MUTZ: Health care budgets at risk of overload

February 18, 2012

John MutzThe mystery of mental illness still haunts our society and is likely to challenge budget makers at the state and federal level for years. The angst will result from a new effort to greatly broaden the definitions of mental illness.

A committee of experts appointed by the American Psychiatric Association is proposing changes to industry guidelines used to determine how patients are diagnosed and treated and possibly whether insurers pay for the care. The new edition of the Diagnostic and Statistical Manual of Mental Disorders is scheduled to be published next year.

For many of us, mental illness is hard to understand. Severe depression can be as debilitating as critical physical injuries. Its symptoms are limited to behavioral phenomena that are often misinterpreted by the casual observer. My introduction to mental illness occurred when my mother suffered from severe depression during my high school and college years. For non-believers, I can assure you this illness can take a terrible toll on a family.

Probably as a result of my experience, I was deeply involved in mental health funding as state budget chairman during my legislative career. During the 1970s and 1980s, remarkable drug discoveries gave Indiana opportunities to lower the number of citizens housed in state mental institutions. As patients left institutional care, we created a statewide network of community mental health centers that provided local service at affordable costs. These centers were also advocates of preventive care. Many citizens were able to return to a normal lifestyle as a result of these innovations and, in general, society’s attitude toward the mentally ill changed, as well.

The new guidelines being proposed could threaten the progress we have made. They loosen the diagnostic criteria on some existing ailments and brand as mental disorders some common behaviors, including having temper tantrums three times a week or a lack of sexual arousal.

“Everyday disappointments, sufferings and eccentricities are being redefined as psychiatric disorders that could lead to medical treatment,” said Allen Francis, a Duke University professor emeritus. “This is expanding the boundaries of psychiatry.”

In many cases, family doctors will use the new definitions to treat patients. Drug company ads will dramatize the ailments, which could result in an epidemic. Depiction of an ailment on TV tends to make it real and could cause more people to seek treatment.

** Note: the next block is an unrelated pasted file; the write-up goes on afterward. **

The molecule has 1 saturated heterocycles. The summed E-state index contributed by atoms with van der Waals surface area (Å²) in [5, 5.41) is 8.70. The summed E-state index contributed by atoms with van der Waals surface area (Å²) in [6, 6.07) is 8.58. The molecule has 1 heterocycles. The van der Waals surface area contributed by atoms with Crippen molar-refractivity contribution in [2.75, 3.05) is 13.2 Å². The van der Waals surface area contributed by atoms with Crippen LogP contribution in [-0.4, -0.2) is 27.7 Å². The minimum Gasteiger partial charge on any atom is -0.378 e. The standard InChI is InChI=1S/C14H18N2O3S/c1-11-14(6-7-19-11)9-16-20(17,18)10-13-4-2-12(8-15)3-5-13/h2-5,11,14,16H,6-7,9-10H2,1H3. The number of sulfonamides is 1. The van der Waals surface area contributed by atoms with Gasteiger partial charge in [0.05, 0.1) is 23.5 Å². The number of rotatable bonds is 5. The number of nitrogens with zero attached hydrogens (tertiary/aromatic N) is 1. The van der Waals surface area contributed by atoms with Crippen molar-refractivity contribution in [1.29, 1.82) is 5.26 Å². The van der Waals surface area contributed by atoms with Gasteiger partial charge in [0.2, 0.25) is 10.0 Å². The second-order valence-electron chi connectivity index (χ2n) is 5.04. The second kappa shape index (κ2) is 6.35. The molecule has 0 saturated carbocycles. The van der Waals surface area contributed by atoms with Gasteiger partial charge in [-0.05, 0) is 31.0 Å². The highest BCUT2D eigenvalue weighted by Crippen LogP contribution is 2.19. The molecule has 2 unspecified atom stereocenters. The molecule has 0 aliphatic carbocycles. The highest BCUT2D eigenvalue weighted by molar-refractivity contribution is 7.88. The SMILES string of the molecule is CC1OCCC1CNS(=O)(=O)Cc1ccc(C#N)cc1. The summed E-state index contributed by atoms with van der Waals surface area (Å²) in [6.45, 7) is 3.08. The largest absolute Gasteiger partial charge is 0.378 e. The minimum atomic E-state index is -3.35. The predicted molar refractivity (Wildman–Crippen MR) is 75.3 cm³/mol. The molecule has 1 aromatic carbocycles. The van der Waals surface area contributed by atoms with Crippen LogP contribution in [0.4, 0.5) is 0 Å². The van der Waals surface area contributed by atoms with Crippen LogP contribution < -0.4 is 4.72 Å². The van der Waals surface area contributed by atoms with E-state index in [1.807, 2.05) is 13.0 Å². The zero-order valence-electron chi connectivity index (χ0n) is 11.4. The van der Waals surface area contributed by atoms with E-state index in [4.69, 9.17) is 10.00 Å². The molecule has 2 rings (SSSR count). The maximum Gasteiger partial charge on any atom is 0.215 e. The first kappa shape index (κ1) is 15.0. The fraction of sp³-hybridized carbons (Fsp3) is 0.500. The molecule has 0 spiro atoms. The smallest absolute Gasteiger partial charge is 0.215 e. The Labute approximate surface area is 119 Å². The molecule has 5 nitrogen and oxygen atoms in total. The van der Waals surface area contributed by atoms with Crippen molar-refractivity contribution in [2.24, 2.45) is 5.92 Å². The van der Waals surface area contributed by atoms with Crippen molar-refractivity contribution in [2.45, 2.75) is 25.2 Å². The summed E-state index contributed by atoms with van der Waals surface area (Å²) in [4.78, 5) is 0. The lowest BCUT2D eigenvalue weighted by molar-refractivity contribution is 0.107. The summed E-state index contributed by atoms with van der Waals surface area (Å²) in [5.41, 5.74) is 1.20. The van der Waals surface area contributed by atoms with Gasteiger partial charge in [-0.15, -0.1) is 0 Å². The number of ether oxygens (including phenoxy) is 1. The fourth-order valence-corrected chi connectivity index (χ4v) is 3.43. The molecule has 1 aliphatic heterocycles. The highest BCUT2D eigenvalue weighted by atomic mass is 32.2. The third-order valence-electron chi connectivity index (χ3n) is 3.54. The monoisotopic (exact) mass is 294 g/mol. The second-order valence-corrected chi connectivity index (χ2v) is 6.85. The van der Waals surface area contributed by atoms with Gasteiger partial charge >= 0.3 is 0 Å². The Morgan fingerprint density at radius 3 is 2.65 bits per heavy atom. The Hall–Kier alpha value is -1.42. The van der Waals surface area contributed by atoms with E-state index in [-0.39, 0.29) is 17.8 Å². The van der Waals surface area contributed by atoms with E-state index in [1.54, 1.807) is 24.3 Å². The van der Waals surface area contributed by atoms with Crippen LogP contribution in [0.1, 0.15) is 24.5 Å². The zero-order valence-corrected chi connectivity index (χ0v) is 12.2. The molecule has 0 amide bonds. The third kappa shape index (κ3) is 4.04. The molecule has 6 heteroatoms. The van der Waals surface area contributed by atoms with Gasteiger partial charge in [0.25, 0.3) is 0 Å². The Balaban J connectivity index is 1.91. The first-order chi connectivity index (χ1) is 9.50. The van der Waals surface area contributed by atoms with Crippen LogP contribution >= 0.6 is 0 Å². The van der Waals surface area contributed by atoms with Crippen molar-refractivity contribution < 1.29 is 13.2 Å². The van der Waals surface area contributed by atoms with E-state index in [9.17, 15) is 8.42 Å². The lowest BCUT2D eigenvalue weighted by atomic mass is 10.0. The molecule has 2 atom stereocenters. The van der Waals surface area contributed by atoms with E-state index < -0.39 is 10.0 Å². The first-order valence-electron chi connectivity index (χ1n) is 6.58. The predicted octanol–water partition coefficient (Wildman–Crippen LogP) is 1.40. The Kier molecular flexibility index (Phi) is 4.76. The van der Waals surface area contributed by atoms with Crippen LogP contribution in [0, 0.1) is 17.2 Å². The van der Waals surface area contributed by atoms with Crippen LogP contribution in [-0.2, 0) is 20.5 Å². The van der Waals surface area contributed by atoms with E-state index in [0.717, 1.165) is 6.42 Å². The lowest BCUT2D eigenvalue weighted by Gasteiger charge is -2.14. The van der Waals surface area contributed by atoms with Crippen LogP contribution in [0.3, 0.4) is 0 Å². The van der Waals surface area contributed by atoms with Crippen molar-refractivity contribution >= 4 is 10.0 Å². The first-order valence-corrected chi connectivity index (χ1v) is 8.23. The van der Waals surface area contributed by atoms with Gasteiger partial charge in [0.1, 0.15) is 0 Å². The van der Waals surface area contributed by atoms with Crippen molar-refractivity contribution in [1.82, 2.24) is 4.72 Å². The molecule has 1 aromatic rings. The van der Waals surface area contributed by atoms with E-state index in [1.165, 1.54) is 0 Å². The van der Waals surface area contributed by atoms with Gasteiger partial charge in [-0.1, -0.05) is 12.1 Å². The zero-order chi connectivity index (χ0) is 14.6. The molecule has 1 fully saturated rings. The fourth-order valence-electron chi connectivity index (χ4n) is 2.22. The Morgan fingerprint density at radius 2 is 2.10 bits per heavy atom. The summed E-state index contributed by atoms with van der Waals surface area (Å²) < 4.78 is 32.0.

An example of the expansion of the definition and at the same time an increase in reimbursable costs is the new version of attention deficit hyperactivity disorder, a long-identified illness that involves hyperactivity in people who have difficulty staying focused. In the current manual, a diagnosis includes the presence of seven factors, including one that occurs before age 7. The new version requires just four factors and none need to have occurred in childhood.

Disruptive mood dysregulation is a new condition characterized by three temper outbursts a week that are out of proportion to a provocation. The increase in the number of people who may require mental illness treatment or drug therapy is likely to increase dramatically. Currently, one in five Americans experienced mental illness this year. This new approach, which even questions the mental health of introverted individuals, could increase costs as much as 25 percent. The more recent data I have reviewed says costs normally increase an average of 7 percent annually.

Under these definitions, some of our most-honored citizens could be considered mentally ill. Abraham Lincoln, according to his biographers, was subject to severe depression. Many artists and performers are eccentric, but our society needs the kind of creative work they do. Normality is not easily defined, nor should it be.

Mental illness should be covered in our health care system. It is the right thing to do. But this new approach will stretch already overtaxed health budgets, including Obamacare, and possibly deny care to those mentally ill patients who need it the most.•


Mutz has held leadership positions including lieutenant governor and president of Lilly Endowment and PSI Energy. Send comments on this column to ibjedit@ibj.com.


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